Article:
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Can the Electoral College system be changed?

As the 2020 presidential campaigns get underway, the debate over the Electoral College system is starting again. In 2016, when Hillary Clinton lost the election despite winning the popular vote, there were new calls to abolish the electoral college. NPR reporter Miles Parks joins Hari Sreenivasan to discuss whether the constitutionally mandated system can be changed.

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  • Hari Sreenivasan:

    With more than a dozen Democrats now in the race for the 2020 presidential nomination, talk is again turning to the final deciders — the members of the Electoral College. After Hillary Clinton won the popular vote but lost the electoral college vote to Donald Trump, there were new calls to abolish the constitutionally mandated system. I recently spoke with NPR reporter Miles Parks who joined us from Washington D.C. to talk about the electoral college and whether it could be changed.

  • Miles Parks:

    Well there's really two ways that if you were going to get rid of the electoral college system that you would do it. The first would be changing the constitution, which as we know, it is very very difficult to do. You would need two-thirds of the House of Representatives, two-thirds of the Senate, and then three-quarters of states to agree to such a change. That kind of system or that kind of support I should say just isn't there for very many issues.

    The other way would be at the state by state level, which is something a few states have signed onto this pact to basically say we're going to give our electoral college votes to whoever wins the national popular vote, no matter if that person won the actual election in our state. If enough states that agreed to such a pact that it got up to that 270 electoral college vote number, then you could theoretically have the result of a national popular vote election but keep the Electoral College system intact.

    At this point we're not anywhere near that 270 vote number. Enough states have signed on to equal about 180 electoral college votes at this point.

  • Hari Sreenivasan:

    What is the current system force candidates to do. Because right now it seems that they really only care about a very small handful of battleground states. We kind of know where California is going to go, we're going to we know are North Dakota's going to go. They don't bother campaigning there.

  • Miles Parks:

    Right. And that is really one of the biggest arguments for people who are in favor of the electoral college system, is that it keeps kind of middle America and smaller population areas in play. Candidates have to go to places like Raleigh, North Carolina, Grand Rapids, Michigan. Whereas proponents of keeping the Electoral College system say if you went to a national vote system, candidates would only be in Chicago, Houston, Los Angeles, New York. People who are in favor of the national vote system though, say basically yes, this is where the people are candidates should care about the most people, they shouldn't be campaigning in places that are important for some abstract map as opposed to the entire country.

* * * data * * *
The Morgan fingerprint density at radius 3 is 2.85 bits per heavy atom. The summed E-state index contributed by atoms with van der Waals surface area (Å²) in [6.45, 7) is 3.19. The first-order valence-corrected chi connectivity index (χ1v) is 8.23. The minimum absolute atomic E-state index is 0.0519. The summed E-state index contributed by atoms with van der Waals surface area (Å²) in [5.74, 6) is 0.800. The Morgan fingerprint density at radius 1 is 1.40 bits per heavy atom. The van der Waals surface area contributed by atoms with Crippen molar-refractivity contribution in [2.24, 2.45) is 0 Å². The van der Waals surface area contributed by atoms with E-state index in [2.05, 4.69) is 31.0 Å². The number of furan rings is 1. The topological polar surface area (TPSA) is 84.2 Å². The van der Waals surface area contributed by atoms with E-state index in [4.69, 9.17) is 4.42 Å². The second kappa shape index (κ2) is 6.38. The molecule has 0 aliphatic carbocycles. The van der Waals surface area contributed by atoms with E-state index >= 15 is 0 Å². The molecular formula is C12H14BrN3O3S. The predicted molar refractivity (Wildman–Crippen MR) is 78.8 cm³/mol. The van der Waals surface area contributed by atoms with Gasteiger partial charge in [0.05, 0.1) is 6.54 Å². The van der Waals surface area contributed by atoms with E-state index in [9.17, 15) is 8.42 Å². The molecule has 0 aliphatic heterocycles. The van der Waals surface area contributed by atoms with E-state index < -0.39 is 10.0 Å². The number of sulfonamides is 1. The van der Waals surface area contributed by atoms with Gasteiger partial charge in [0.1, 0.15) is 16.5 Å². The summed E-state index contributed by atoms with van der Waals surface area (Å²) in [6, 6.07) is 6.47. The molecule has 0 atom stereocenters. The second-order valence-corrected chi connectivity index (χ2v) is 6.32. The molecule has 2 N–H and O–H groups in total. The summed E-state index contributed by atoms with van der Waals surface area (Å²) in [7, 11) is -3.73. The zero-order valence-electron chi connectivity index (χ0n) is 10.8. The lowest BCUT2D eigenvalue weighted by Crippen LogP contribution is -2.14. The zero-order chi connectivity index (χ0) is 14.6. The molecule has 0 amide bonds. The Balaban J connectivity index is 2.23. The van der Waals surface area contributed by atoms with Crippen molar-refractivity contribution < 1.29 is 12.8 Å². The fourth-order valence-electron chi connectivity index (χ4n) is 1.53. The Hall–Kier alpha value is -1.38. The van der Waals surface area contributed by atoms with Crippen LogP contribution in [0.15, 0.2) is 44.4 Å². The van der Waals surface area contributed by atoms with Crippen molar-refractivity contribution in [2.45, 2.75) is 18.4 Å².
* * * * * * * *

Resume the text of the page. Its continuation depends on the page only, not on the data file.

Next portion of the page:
• Hari Sreenivasan:

    The winner take all systems versus what kind of the framers had put it in mind. I mean, this wasn't designed to turn out this way but our democracy and our population and our political parties affiliations, they've ebbed and flowed, they've changed over time. The sort of the stopgaps have worked in very different ways?

  • Miles Parks:

    Right. At this point, we've gotten to a point where the Electoral College system, put very simply, values the votes of some people more than others. It values the votes of people who live in sparsely populated rural areas over the people who live in cities and urban areas. This gets into a even bigger problem when you look at the demographics of these areas. At this point non-white voters live in cities disproportionately more often than in rural areas. So the Electoral College favors white voters and people who live in rural areas over the votes of these other populations.

  • Hari Sreenivasan:

    Does this just come down to a Democrats will support something like a repeal or replace of the electoral college versus Republicans will not want to because this is the system that got them into power and this is the system that's keeping the other team out of power?

  • Miles Parks:

    In 2019 it sure looks that way. President Trump, who used to be in favor of a national vote system, has now switched teams and is in favor of the Electoral College. He says that's because it would, the electoral college keeps the Midwest, keeps rural America in the top of kind of the political game plan. But the more cynical political scientists see this as a way for President Trump to have a road to victory in 2020 seeing he lost the popular vote in 2016.

    The really interesting thing about this debate is that we talk about it in these very concrete terms that Democrats are in favor at this point in the popular vote and Republicans are in favor of the Electoral College. But those things ebb and flow. You look at a state like Colorado that is very solidly blue right now. This is a state that voted red very, very consistently 20 years ago. So these things really do ebb and flow and you could see a world where in 10 or 15 years it's Democrats who are in favor of the Electoral College. If even just one state, say California, suddenly turned red in 20 or 30 years, you can't really see that happening but if it were to happen, it would change the way this debate looked for both political parties.

  • Hari Sreenivasan:

    All right, Miles Parks from NPR. Thanks so much joining us.

  • Miles Parks:

    Thank you Hari.

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